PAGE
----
lepage veto
Maine Governor Paul LePage tried to kill pro-immigrant legislation and other bills with a "pocket veto"; letting the bill die without giving the legislature the chance to override a normal veto. Experts say that he misread Maine's constitution, and that the bills are now law. REUTERS/Jonathan Ernst

The state of Maine doesn’t have a lot of immigrants, but that hasn’t stopped Gov. Paul LePage from going after them, in particular asylum seekers -- a small group of legal migrants who have a credible fear of returning to their home countries. Those immigrants are not automatically eligible for federal assistance, but supporters of the “New Mainers” argue that the state can help them get on their feet. Last year LePage vetoed funding for a miniscule assistance program that gave benefits to a mere 50 asylum-seeking families who are looking for work after recently arriving to the country. The legislature overrode his veto, granting around $250,000 to a program that helps around 130 individuals, including children.

When a similar measure passed this June in a 29-5 vote, LePage knew that the bill would survive a veto. So his office got the clever idea to execute a ‘pocket veto’: let the pro-immigrant bill die on his desk, which under the Maine Constitution is supposed to happen if he does not sign the bill 10 days after the closure -- “adjournment” -- of the legislative session. LePage planned to employ the maneuver on as many as 19 bills that he opposed, but the plan reportedly backfired. On June 30th, legislators went on recess. Ten days later, as LePage thought his pocket veto was going into effect, multiple legal expert say that this recess doesn’t count as adjournment, as the session did not actually close. They included:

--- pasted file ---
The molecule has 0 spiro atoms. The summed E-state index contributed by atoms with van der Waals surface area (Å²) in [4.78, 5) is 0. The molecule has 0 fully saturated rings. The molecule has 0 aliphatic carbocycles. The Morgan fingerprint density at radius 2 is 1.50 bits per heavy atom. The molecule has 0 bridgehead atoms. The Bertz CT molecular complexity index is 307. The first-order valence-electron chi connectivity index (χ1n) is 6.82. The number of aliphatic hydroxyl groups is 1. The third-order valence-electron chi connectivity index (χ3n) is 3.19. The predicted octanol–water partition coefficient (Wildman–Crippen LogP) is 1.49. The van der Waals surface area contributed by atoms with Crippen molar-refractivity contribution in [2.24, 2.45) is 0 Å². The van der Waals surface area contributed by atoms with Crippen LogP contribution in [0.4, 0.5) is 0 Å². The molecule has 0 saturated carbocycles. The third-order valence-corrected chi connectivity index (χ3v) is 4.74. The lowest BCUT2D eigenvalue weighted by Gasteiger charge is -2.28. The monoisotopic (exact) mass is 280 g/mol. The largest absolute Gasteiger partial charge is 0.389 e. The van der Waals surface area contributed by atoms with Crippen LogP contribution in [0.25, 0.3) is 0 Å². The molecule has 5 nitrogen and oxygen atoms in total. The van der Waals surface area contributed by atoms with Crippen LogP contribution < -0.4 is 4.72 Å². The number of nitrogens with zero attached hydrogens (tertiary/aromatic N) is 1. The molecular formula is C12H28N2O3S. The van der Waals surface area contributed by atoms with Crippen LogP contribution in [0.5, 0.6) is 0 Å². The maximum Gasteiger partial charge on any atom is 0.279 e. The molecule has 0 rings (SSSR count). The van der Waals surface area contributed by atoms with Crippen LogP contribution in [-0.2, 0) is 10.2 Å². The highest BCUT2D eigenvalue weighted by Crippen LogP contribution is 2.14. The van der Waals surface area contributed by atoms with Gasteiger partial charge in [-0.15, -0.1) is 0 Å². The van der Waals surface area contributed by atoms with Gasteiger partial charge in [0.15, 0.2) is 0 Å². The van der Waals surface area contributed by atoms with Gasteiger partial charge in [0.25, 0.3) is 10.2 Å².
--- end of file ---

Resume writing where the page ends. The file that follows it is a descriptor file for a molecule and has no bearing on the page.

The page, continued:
• The Clerk of the Maine House, according to TPM. “The legislature, which is nearing the end of the first regular session, has not adjourned. By not vetoing the bills within the required 10-day period, LePage allowed the bills he opposed -- some ferociously -- to become law,” Tierney Sneed reported.

  • Maine’s (Democratic) Speaker Of The House, according to the Sun Journal. “The constitution and historical precedent make clear that these bills are law [...] The governor is wrong," Speaker Mark Eves said in a statement.

  • The ACLU: “The Maine Constitution is clear on this,” Zachary Heiden, Maine’s legal director, told the Portland Press Herald, in the statement. “The governor had 10 days to veto the bills, he did not veto them, and now the bills will become law.”

LePage doesn’t agree with those who have weighed in (most are his political opponents), and plans to argue that his pocket veto is valid. It’s not the first time he’s taken the asylum law controversy to court. In June, a judge ruled that LePage could not punish municipalities who used their own resources to aid undocumented immigrants, but that the state government did not have to subsidize such programs.

“We’ll go to the courts and we’ll ask them,” LePage told the Herald. “It’s in the Constitution … It’s very clear – very, very clear. Even I can understand it and I’m French.”

According to a Herald profile of LePage, he grew up in a French-speaking household.

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